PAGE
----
Being the other half of an entrepreneur
Entrepreneurial ambitions can ruin relationships because one person—and their aspirations—get a lion’s share of the family’s attention, nurturing and mindspace
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In her recent book, Who Cooked Adam Smith’s Dinner?, author Katrine Marçal raises an important point. Could the world’s great men—inventors, painters and literary giants—do what they did if they also had to cook, swab and run carpools? If they didn’t have mothers and wives (in Smith’s case, it was his mother Margaret Douglas) to stand in, would these men have been as successful? Marçal’s is a feminist take on economics. She argues why the work that enables productivity and achievement itself is unmeasured and unpaid.
As most things tend to, the book set me thinking about how this dynamic plays out in the lives of entrepreneurs and their families. How is the credit for success divided up? More importantly, as in the case of the many gifted men that Marçal mentions in her book, can life with an entrepreneur leave enough scope for their spouse’s ambitions? Businesses are greedy time guzzlers. They gobble up days, weeks and years. Can the enabling background role ever be an equal balance when you live with somebody in the throes of running a business? Or, will one spouse always have to go slow, do less and temper ambitions?
The spouse of an entrepreneur who runs a successful business intelligence firm recently told me that her husband’s flourishing business has kept him busy for nearly a decade now. In the first few years of the manic chaos, she was at home, because it was a time that coincided with them having their first child. Over the past few years, her career has gained pace as well. She is ambitious and things are on the upswing for her. Yet things haven’t eased up for him. Growth has brought its own challenges: Being chronically busy is one of them.
She admits to feeling mildly resentful sometimes. “It would be good to have a few years when I got the enabling infrastructure I have given. Jostling for that with somebody who has to run and manage a company with more than 300 people and five offices isn’t easy. Most other jobs seem ordinary next to running a vibrant business,” says the Delhi-based tax consultant who works with a global accounting firm.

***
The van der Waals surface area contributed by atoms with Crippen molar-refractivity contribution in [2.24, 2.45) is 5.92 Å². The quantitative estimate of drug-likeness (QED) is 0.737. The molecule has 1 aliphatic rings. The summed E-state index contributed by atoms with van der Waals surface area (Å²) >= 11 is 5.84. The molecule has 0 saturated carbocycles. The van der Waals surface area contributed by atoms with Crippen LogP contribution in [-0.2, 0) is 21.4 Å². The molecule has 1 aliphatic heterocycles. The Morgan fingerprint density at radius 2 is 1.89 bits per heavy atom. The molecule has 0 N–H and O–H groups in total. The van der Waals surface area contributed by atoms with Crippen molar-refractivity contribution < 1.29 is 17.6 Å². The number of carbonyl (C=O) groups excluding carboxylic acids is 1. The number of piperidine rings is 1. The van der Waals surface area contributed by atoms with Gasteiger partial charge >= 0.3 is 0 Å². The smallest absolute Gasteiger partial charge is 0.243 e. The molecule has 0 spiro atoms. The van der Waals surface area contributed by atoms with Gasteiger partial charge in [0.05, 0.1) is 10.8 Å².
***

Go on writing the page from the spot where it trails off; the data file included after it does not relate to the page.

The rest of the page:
There are projects you give up, or events you don’t participate in, she adds, because one of them needs to juggle the many moving parts that urban working parents have to contend with.
Others I spoke with said that in their cases they have prioritized the business—and their spouse’s entrepreneurial ambitions—because it means success for the entire family. That the upside of a win had deep benefits for the family as a unit. Economic logic dictates that the career with the potential for the larger monetary returns get priority. Smaller ambitions can become collateral damage to this thinking, rational as it might seem, even in the most equal marriages.
Entrepreneurial ambitions can ruin relationships because one person—and their aspirations—get a lion’s share of the family’s attention, nurturing and mindspace.
Bala Parthasarathy, founder of Money Tap, an app-based credit line for consumers, has three children and has founded as many successful businesses. His twin girls were born during the most intense phase of building his second venture: Snapfish, a photo-printing, sharing and storage company that he co-founded and ran in the US in the early 2000s. Those years were tough. Fortunately, Snapfish was eventually acquired by computer firm HP in 2005 for $300 million (around Rs2,034 crore). Of course, it wouldn’t have happened without the support of his wife, says Parthasarathy, who had earlier also co-founded a software firm.
Marital harmony with entrepreneurs can be difficult, especially when you have to work like a maniac without the worthy zeal of creating a safety net for your family. Like Parthasarathy is doing right now with Money Tap. He has advice for couples: There should be equitable give and take on a regular basis between spouses.
Through the craziness of his entrepreneurial life, the one thing that they have always prioritized is his wife’s passion for adventure travelling and scuba-diving. She has travelled to more than 100 countries. It’s stuff she has done that he hasn’t. That balancing of passions has been their way of managing the equilibrium. As has moving to Bengaluru from Silicon Valley in the US a few years ago to set up a seed-stage venture—a large network of friends, family and trusted staff in that city makes bringing up children easier.
It’s the equitable give and take, he adds, and one that must happen with a consistent, regular rhythm that can keep the resentment at bay.
When did you last evaluate that give and take? When did you last cook someone’s dinner?
Surviving Start-ups focuses on the stories of the people (parents, siblings, spouses and friends) who make up an entrepreneur’s world. The columnist is the spouse of a start-up entrepreneur and draws from real-life experience.